A little over a week ago, revelations that Dr. Phil exploited people with addiction disorders made its way all over the news, shocking addiction recovery advocates and dismaying many of the treatment centers and interventionists he frequently works with when staging interventions.
Several guests appearing on Phil McGraw’s talk show told of temptation in their green rooms, and drug offerings such as pills that “calm nerves,” casting doubt on his good intentions.
Guests that have appeared on his show are often left without a support system in place as they wait for their turn on the recorded show. For some, this means they are required to “detox” alone in a hotel room, without medical intervention, for up to 48 hours. By the time they arrive at the studio, many of them are physically and emotionally exhausted.
Experts say that this is because the show has partnerships with treatment centers in other states, who are not licensed to provide assistance in the state where Dr. Phil’s show is taped for television.
People coming to get help on the show don’t expect to find alcohol in their “green room” when they arrive, but, of course, it happens. In fact, one guest with an opioid use disorder described bringing his heroin, with the consent of Dr. Phil’s staff, according to a family member who spoke with reporters.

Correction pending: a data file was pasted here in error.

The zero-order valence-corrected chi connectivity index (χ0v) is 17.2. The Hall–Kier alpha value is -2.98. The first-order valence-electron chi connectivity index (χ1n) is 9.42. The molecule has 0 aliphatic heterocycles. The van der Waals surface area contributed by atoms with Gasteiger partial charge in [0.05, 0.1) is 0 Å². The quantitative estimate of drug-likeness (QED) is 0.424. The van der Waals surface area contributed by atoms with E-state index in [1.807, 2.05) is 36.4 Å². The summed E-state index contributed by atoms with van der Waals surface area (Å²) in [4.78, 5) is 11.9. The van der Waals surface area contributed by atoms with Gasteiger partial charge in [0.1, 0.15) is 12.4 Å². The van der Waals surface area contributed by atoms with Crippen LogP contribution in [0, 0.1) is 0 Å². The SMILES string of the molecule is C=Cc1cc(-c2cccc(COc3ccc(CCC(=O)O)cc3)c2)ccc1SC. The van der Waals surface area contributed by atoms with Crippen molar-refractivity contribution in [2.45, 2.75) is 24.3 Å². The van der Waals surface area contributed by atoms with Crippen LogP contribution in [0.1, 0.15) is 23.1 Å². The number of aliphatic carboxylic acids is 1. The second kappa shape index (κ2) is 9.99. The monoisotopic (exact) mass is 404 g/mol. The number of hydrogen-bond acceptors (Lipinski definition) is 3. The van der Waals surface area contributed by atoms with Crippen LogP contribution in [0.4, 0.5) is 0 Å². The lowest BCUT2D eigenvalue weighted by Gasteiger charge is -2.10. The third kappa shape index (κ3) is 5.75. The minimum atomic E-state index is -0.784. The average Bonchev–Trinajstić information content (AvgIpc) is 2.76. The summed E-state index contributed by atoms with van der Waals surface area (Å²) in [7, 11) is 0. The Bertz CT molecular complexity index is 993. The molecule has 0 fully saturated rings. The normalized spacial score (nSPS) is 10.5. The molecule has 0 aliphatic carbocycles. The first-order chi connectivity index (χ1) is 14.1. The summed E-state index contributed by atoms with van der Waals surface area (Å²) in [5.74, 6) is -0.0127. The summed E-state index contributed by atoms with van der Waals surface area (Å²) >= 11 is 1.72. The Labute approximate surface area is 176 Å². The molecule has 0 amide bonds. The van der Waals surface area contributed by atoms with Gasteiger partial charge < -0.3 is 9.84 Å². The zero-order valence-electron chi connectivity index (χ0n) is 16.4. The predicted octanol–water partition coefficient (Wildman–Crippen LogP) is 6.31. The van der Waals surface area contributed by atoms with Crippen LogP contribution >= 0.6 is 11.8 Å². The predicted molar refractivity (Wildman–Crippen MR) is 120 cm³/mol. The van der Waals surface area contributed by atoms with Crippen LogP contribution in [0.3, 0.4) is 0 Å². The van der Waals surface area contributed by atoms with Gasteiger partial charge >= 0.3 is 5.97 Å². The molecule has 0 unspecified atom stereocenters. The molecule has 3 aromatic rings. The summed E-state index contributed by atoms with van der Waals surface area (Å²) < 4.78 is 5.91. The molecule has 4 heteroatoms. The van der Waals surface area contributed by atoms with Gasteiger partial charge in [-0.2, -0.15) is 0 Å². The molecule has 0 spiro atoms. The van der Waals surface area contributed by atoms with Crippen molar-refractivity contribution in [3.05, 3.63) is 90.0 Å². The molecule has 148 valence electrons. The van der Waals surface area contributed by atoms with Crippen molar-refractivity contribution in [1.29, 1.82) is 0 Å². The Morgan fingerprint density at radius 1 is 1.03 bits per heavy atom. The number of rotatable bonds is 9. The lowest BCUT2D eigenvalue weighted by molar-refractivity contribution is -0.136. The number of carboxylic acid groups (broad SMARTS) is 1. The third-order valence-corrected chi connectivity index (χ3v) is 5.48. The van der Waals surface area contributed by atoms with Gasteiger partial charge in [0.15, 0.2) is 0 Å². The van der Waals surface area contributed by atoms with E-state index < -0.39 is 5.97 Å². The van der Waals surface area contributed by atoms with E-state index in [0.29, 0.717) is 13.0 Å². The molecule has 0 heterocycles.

Another guest, who became a “frequent flyer” through Dr. Phil’s show, described how he compulsively downed a bottle of liquor once he landed comfortably in the green room. (The room came equipped with more than just a mini-bar, there were bottles of several favorite liquors for those who liked to drink.) Unfortunately, for this particular guest, alcohol was his drug of choice. He got wasted and later told friends and family he didn’t remember anything about the show itself.
The Real Issue is Addiction Treatment Access
For many people, desperation is what drove them to Dr. Phil’s shows in the first place. They were promised free drug treatment (if they agreed to go) at some of the most reputable (and expensive) treatment centers in the US.
One man with an alcohol use disorder went on the show three times– knowing that he would suffer from humiliation but also knowing that he just couldn’t afford treatment at all.
Addiction treatment centers are woefully underfunded, and there are few beds for people who don’t have the money or insurance to help pay. Funding is such an essential issue for addiction treatment advocates to continue to pursue in 2018 and beyond.
Dr. Phil’s show is just a symptom of what goes on when the government fails to address a public health crisis like the current opioid addiction crisis. Address the problem at the roots, and branches like the exploitation on television shows will fail to grow.
Treatment — especially quality, evidence-based addiction medicine is not accessible for many people, especially those who are vulnerable and come from the middle to lower-class households. Television has always proven itself to be a platform willing to exploit